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Researcher: Call Monitoring Needs Fixes

NEW YORK — Call monitoring practices used in the inbound teleservices industry are due for some changes that could help contact center managers improve agent performance, a researcher affiliated with Purdue University said yesterday.

Call centers typically sample an average of five of 1,000 calls that contact agents handle during a month, then use those samples to score agent performance and determine pay and promotions, said Jon Anton, director of benchmark research at Purdue University's Center for Customer-Driven Quality. However, the practice rarely provides a true picture of agent performance and is more likely to stir agent resentment.

Anton spoke at a seminar here sponsored by customer contact auditing firm HyperQuality, Seattle, and the Society of Consumer Affairs Professionals. Since 1995, Anton has been the principal director of the Purdue University Call Center Benchmark Research survey, data from which is warehoused at BenchmarkPortal.com.

Call centers typically limit the number of samples they use to review an agent's performance because of cost issues, Anton said. But to obtain a statistically reliable result, call centers would need to sample more than 300 calls from 1,000, he said.

Instead of random sampling, a better solution for monitoring and evaluations would be to monitor calls that can be identified as potentially in need of improvement, Anton said. For example, calls that take longer, are on hold longer or have longer “dead air” time than normal can be flagged as in need of review and discussed with the agent.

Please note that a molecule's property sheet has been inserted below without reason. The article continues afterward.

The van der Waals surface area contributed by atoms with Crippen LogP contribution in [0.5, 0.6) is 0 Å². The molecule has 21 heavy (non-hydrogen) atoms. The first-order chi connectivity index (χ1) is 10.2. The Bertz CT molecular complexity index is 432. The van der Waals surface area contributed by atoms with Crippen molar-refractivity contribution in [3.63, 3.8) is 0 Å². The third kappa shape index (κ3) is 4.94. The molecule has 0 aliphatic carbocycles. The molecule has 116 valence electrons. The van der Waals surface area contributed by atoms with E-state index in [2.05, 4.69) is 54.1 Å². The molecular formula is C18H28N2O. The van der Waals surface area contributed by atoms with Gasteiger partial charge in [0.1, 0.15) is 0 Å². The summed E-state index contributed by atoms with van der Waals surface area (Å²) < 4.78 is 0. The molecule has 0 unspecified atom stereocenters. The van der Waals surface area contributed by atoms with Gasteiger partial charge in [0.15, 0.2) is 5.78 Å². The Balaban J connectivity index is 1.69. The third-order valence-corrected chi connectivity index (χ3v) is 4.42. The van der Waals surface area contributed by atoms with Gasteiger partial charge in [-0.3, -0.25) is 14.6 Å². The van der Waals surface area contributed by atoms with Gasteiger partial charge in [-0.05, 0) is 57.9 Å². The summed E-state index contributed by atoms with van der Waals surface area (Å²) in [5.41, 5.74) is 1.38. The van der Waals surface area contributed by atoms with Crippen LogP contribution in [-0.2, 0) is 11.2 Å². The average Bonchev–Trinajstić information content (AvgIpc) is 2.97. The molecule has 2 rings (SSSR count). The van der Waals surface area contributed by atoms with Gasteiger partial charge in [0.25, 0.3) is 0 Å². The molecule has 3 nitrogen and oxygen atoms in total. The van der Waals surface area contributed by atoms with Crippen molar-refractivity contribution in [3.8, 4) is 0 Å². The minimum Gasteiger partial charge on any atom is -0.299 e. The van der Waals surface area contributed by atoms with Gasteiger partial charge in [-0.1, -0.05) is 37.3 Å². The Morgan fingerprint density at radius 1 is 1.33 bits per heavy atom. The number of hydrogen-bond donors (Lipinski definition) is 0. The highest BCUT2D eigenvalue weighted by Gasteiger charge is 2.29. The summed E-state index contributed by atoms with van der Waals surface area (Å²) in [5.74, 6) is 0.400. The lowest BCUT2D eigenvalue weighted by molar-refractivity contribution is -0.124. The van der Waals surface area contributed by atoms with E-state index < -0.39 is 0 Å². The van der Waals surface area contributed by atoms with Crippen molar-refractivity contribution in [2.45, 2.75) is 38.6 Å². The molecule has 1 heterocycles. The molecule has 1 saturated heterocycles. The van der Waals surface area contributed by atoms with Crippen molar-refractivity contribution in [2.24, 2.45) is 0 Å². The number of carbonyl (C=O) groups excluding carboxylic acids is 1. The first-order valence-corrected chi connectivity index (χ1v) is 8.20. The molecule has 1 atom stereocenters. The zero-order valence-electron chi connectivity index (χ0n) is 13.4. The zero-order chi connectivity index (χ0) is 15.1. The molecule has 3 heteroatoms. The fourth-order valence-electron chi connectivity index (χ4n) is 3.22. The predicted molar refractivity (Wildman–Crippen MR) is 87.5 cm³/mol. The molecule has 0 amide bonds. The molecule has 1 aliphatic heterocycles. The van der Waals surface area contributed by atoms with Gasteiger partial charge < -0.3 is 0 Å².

Agents likely will balk at this practice if review of these samples, which could reflect negatively on them, is tied to performance reviews and pay, Anton said. A better option is to do away with this tie, he said.

Call centers typically grade agents based on a “scoring sheet” and check off whether they comply with rigid rules such as, “Use the customer's name three times in a conversation,” Anton said. Those standards do little to help performance.

Instead, call centers can use other parameters, such as calls per shift and customer satisfaction ratings, to judge agent performance, he said. Using these standards, agents will view monitoring not as a punishment but as an opportunity to improve the quality of their calls and a chance to increase their pay.

Call center managers often struggle to obtain money from their organizations to support call monitoring, Anton said. Direct costs for monitoring range from $5 to $10 per scored call, and indirect costs can raise the total to $20 to $30 per call.

It's important to emphasize that call centers affect company profits and costs as well as market share, wallet share and customer satisfaction, Anton said. In a survey of 1,000 consumers conducted by Purdue in the past 12 months, 92 percent said their contact with a company's call center affected their image of the company.

“Sometimes we don't hang a big enough hat on what we do,” Anton said. “And yet, when you think about it, 80 percent of next year's business comes from this year's customers.”

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